The whole issue is further complicated because the difference between 'initial conditions' and 'boundary conditions' becomes blurred once we're thinking along a continuum (lim ∆t->0), rather than in steps. For, say, a belief in the existence of God, can be the initial condition for a sequence of 'reasoning', at the same time as it is a boundary condition that constrains the possibilities for what the reasoning may bring. On the other hand, that belief could change, because it could actually become the subject of the reasoning itself, rather than being a constraint on reasoning about other things. So, at any given time sorting out what's what may be very difficult, because the sorting itself changes what's what. And since the process changes both initial and boundary conditions with every tiny instant that passes—and is subject to 'externally, induced changes on top of that—the whole thing becomes complex beyond description.
What seems to be clear though is that what distinguishes one person's reasoning from another's are the initial and the boundary conditions of their respective processes at any given instant. And so, when we say to someone "be reasonable", what we're really asking for is some kind of concord on certain subsets of the initial conditions—what in CSI and other cop or detective shows they call 'evidence', which is usually 'external'—and the imposition of certain well-defined (actually, to be honest, it should be 'remarkably ill-defined') boundary conditions on thought and determination of what's what based on said evidence, to reach what, for those who agree on the procedures, are similar conclusions. Hence we get what we call 'science', which uses a certain method called 'scientific' to perform 'reasoning'; and the 'action' part of it, which is often referred-to as 'technology'.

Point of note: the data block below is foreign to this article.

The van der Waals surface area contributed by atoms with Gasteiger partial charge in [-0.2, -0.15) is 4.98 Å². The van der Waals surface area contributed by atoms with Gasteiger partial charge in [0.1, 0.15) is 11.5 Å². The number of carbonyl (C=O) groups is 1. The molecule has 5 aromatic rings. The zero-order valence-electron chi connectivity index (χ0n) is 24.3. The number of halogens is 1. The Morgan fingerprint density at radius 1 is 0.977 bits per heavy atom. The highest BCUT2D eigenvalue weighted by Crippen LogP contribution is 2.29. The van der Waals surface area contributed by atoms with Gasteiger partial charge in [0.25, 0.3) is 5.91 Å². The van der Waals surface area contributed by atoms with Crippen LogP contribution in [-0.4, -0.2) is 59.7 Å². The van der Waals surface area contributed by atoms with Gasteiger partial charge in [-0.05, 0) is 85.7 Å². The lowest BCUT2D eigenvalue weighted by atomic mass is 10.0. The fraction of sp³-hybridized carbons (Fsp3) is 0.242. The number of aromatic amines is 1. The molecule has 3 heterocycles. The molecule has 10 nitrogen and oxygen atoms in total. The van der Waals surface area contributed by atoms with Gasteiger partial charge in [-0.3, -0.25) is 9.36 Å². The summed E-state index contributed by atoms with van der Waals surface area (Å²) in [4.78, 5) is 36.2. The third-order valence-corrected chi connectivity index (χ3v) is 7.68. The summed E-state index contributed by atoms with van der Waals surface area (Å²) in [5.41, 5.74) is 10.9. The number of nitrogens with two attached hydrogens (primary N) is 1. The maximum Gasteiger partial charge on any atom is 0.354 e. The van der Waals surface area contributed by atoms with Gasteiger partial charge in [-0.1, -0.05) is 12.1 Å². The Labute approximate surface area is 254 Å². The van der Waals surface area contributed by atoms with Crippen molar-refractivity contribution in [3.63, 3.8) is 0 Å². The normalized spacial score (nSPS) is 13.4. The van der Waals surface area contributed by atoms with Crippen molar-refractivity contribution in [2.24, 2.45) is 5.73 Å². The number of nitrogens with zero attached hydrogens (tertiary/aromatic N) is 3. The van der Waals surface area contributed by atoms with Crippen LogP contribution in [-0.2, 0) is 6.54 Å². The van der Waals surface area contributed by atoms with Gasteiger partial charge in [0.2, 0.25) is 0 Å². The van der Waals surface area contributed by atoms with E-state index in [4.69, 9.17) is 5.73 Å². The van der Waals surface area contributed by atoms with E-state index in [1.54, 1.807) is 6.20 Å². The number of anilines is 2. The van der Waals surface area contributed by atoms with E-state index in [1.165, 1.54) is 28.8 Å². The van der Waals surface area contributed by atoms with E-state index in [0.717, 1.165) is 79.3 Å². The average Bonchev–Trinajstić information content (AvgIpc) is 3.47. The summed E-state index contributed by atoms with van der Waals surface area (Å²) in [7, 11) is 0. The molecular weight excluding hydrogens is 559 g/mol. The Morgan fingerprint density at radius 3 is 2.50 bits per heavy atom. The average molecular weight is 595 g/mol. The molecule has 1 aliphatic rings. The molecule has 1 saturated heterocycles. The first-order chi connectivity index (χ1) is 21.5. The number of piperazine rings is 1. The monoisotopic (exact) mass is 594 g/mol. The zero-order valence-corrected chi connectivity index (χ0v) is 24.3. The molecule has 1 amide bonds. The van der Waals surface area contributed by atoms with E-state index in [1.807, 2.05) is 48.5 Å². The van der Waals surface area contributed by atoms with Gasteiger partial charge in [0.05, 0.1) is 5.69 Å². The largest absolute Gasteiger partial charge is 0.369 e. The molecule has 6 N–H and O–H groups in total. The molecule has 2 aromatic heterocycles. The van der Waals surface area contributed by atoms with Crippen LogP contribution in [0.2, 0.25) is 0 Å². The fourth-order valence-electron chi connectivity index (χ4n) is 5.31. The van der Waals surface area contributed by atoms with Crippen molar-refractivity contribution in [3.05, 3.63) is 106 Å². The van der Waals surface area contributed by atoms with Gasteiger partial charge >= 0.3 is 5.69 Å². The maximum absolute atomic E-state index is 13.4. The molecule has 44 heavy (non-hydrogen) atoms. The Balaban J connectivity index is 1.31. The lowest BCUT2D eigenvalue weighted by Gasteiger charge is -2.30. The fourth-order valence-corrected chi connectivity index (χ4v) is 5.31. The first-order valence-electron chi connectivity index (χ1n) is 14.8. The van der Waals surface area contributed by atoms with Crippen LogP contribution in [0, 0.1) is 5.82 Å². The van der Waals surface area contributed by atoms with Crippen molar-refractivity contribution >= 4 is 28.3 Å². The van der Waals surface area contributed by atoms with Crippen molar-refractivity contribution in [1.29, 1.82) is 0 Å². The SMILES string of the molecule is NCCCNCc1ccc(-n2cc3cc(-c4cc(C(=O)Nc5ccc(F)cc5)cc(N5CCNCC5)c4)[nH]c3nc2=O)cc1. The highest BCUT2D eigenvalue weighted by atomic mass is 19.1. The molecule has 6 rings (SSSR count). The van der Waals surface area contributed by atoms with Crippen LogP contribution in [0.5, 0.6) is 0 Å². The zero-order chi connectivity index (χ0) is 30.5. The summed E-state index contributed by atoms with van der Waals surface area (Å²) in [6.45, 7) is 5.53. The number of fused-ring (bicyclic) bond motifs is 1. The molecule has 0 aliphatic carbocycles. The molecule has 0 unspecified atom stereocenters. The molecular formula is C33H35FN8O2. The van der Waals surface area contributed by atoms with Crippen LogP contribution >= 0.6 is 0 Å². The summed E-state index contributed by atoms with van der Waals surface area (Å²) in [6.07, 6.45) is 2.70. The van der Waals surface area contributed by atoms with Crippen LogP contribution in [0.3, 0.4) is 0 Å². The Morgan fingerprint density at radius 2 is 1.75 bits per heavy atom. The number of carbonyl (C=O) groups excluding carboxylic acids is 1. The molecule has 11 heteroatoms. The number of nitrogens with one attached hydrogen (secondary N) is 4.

But A seeing a fossil (evidence) and concluding that it's evidence for evolution, or B saying that it's evidence that God is testing our faith...
How can that both be 'reason'? Well, it is. It's just that some aspects of the initial and boundary conditions of A and B are sufficiently different to have a visible GIGO effect. Only it isn't really about Garbage In and Garbage Out—for 'garbage' is a value judgment and one man's garbage is another's self-evident truth, meaning possibly unalterable initial and/or boundary condition for reasoning—but about... well, just differences. That's all.
Say, a person stands up at a physics seminar about Einstein's Relativity and waves a sheaf of papers with his scribblings on it into the air and says "This proves that Einstein was wrong."—cringe-factor-10 situation for the other attendees, for how come this lunatic was allowed in here?